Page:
Attorneys love them.
I assume it’s because it makes their job easier and they get paid the same regardless of the outcome. I’ve posted before about working smarter instead of harder, so I get it.
Here’s the thing, though.
When approaching an officer in traffic court about your client and beginning to ramp up your “Hey, would you be amenable to…” speech? Maybe stop real quick and ask yourself three quick questions.
- Is there a reason my client got two traffic citations within five minutes of one another?
- Is there a possibility my client was a huge prick to the officer?
- Based on the answers to my first two questions, am I wasting my ever-loving time asking the officer if he’d be interested in a plea deal?
The answer to the first question is yes. If your client got two traffic citations within mere minutes of one another, I assure you there is a reason for it.
And if the answer to Question 1 is yes, you can bet your sweet backside the answer to Question 2 will also be in the affirmative.
My assumption is that if you made it through law school and you are licensed to practice in the state of California, you are not a complete moron. Following that logic, if the first two answers are yes, what do you think the answer to #3 will be?
I will give you the benefit of the doubt and say you are batting 1.000 right now. Well done.
I had occasion a few months back to cite a gentleman (and I’m using a very liberal interpretation of that word) for two separate violations. The first was for speeding (54 in a 35). He was displeased at the result of his actions.
The second was for violating a pedestrian’s right-of-way as he made a right turn. See, he was too caught up in yelling at me to watch for the juvenile crossing the street in front of him.
Of course, he didn’t have the balls to show up in court himself, so he hired an attorney to represent him. The attorney made the error of submitting an informal request for all kinds of bullshit documents that have nothing to do with the case on the Friday before the trial (which was Monday morning). I was off-duty at the time.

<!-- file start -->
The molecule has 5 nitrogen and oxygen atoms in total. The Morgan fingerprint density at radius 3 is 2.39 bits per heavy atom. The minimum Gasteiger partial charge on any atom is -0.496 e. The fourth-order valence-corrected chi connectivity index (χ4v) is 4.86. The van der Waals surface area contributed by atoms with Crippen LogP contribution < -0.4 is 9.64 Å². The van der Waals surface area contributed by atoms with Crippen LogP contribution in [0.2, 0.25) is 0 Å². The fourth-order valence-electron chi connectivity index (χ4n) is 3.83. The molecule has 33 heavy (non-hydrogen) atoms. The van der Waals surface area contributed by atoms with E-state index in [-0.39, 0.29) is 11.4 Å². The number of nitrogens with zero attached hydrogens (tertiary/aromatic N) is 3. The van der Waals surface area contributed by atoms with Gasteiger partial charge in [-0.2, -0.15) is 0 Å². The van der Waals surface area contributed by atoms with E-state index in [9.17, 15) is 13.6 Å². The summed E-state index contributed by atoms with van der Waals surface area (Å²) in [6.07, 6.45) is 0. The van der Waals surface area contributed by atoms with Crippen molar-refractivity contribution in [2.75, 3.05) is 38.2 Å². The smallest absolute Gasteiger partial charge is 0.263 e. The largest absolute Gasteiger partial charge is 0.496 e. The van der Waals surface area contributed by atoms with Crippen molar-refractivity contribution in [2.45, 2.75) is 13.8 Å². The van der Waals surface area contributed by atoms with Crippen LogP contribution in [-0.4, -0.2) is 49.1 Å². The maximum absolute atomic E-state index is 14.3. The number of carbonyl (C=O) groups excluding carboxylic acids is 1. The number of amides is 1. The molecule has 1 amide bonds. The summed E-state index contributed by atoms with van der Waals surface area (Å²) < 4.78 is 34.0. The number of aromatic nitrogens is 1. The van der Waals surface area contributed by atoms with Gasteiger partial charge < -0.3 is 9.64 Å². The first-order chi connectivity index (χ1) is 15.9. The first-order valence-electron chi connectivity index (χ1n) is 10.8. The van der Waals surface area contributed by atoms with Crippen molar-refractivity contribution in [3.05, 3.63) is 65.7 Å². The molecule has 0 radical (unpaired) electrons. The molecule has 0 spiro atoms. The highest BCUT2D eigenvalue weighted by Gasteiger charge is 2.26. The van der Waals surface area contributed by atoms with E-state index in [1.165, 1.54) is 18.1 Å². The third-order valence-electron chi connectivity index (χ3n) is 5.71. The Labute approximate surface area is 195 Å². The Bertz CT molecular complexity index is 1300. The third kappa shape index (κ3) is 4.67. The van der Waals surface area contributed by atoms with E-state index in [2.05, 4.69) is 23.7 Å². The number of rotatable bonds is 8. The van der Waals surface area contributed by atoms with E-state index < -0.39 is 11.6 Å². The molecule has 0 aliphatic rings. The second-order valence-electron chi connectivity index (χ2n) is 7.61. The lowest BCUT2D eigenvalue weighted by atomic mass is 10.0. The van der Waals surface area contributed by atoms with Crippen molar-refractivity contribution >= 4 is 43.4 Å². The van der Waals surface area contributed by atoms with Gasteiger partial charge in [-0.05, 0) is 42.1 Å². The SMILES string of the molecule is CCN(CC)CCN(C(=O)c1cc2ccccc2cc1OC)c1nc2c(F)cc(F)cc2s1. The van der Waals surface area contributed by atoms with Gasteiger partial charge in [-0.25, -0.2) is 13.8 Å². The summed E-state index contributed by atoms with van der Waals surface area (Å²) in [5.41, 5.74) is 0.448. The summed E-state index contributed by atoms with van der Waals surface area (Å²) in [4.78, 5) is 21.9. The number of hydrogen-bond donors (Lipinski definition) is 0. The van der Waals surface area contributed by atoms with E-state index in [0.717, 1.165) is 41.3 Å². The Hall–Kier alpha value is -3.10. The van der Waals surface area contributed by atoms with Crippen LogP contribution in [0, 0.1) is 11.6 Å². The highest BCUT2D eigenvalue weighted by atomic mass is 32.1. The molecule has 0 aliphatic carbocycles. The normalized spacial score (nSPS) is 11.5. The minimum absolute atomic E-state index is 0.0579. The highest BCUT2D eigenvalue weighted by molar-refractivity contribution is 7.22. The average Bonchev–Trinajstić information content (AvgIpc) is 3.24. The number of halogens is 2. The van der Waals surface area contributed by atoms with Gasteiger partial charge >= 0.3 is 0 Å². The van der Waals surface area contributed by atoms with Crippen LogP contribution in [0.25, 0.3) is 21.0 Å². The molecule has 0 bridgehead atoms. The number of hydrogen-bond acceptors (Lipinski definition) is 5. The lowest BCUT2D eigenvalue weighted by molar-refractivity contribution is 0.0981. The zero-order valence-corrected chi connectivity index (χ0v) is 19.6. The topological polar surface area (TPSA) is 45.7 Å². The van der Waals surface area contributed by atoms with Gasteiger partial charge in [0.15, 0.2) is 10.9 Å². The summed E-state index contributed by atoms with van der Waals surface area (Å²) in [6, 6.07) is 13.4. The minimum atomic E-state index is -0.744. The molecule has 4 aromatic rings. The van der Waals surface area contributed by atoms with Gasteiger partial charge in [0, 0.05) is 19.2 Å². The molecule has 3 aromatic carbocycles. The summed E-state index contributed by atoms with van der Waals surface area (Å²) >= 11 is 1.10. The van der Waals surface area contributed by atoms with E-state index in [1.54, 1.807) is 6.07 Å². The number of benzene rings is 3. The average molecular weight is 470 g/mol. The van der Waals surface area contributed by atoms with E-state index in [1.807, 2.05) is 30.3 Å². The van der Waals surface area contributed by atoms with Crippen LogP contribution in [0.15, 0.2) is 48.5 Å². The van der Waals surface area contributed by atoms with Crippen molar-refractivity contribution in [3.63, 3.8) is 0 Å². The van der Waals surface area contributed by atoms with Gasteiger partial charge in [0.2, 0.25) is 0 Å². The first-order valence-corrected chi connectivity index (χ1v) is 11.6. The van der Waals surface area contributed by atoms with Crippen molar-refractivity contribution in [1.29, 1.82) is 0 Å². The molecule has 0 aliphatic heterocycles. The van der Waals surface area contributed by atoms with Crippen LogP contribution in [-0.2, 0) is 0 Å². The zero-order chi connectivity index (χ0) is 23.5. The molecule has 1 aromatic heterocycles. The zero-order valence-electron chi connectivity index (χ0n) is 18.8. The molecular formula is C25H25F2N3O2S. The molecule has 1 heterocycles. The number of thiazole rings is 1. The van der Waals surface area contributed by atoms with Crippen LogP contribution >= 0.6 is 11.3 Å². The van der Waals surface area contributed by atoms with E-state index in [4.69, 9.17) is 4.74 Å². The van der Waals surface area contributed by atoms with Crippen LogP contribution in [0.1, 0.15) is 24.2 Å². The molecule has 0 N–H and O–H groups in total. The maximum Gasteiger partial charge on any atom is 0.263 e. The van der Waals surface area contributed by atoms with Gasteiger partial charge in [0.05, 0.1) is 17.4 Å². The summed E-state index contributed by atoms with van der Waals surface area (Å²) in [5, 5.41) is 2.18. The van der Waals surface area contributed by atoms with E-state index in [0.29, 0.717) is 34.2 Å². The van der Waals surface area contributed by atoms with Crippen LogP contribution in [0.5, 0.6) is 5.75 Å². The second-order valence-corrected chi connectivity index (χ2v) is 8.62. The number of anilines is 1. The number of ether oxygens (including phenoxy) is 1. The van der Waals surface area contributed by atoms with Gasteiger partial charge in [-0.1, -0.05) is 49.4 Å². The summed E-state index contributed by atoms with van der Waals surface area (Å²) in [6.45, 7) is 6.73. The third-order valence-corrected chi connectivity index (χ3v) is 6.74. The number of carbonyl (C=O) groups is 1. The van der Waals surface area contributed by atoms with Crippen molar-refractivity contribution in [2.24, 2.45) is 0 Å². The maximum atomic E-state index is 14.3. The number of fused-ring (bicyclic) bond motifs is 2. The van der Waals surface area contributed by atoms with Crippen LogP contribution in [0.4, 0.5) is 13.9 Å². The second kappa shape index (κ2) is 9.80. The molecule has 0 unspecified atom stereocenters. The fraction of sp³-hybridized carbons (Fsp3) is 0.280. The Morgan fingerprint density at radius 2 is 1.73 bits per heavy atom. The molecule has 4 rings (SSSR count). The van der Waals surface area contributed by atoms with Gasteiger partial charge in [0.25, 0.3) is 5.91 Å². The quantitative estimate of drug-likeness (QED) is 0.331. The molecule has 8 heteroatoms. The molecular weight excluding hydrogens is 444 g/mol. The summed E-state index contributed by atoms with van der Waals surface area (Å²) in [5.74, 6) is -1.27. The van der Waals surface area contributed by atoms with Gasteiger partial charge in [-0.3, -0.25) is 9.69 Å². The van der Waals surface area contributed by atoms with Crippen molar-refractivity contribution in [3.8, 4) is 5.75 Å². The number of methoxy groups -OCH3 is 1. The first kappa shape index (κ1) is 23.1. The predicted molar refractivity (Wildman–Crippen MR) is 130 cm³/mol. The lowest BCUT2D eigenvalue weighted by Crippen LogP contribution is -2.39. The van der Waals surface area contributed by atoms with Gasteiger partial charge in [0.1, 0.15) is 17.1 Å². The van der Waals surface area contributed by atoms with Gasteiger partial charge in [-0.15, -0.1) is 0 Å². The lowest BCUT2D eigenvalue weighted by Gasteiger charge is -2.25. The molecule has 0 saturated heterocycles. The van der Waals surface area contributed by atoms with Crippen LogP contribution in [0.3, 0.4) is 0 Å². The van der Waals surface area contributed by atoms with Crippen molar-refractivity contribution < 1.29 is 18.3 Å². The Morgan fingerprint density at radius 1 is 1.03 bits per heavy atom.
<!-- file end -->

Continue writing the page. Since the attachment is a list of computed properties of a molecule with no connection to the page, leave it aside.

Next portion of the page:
When the attorney approached me in court, I told him he was welcome to whatever paperwork I had with me (my copy/notes of the citations), but if he wanted anything further, he’d have to subpoena them. He said he understood.
Then, he made the mistake of not running through the aforementioned three questions.
He asked me if I’d be okay dismissing one cite or reducing the speed.
I nearly laughed in his face.
Ordinarily, I don’t mind working something out with an attorney, if I feel justice has been served. What I told this attorney though was his client was an absolute jerk (though, I think we all know that wasn’t the word I was thinking) and there was no way on God’s green Earth I’d be offering him any kind of deal.
The guy kind of chuckled. As if I was messing with him.
I just stared at him.
At some point, one could see the light go on and he realized he had no wiggle room. He asked if I’d be okay with a continuance to allow him to try to get the paperwork he was looking for.
No skin of my nose. The more work this guy does for his asshat client, the more it’ll cost him.
The Wheels of Justice indeed.
Featured Image courtesy of Flickr and Jere Keys.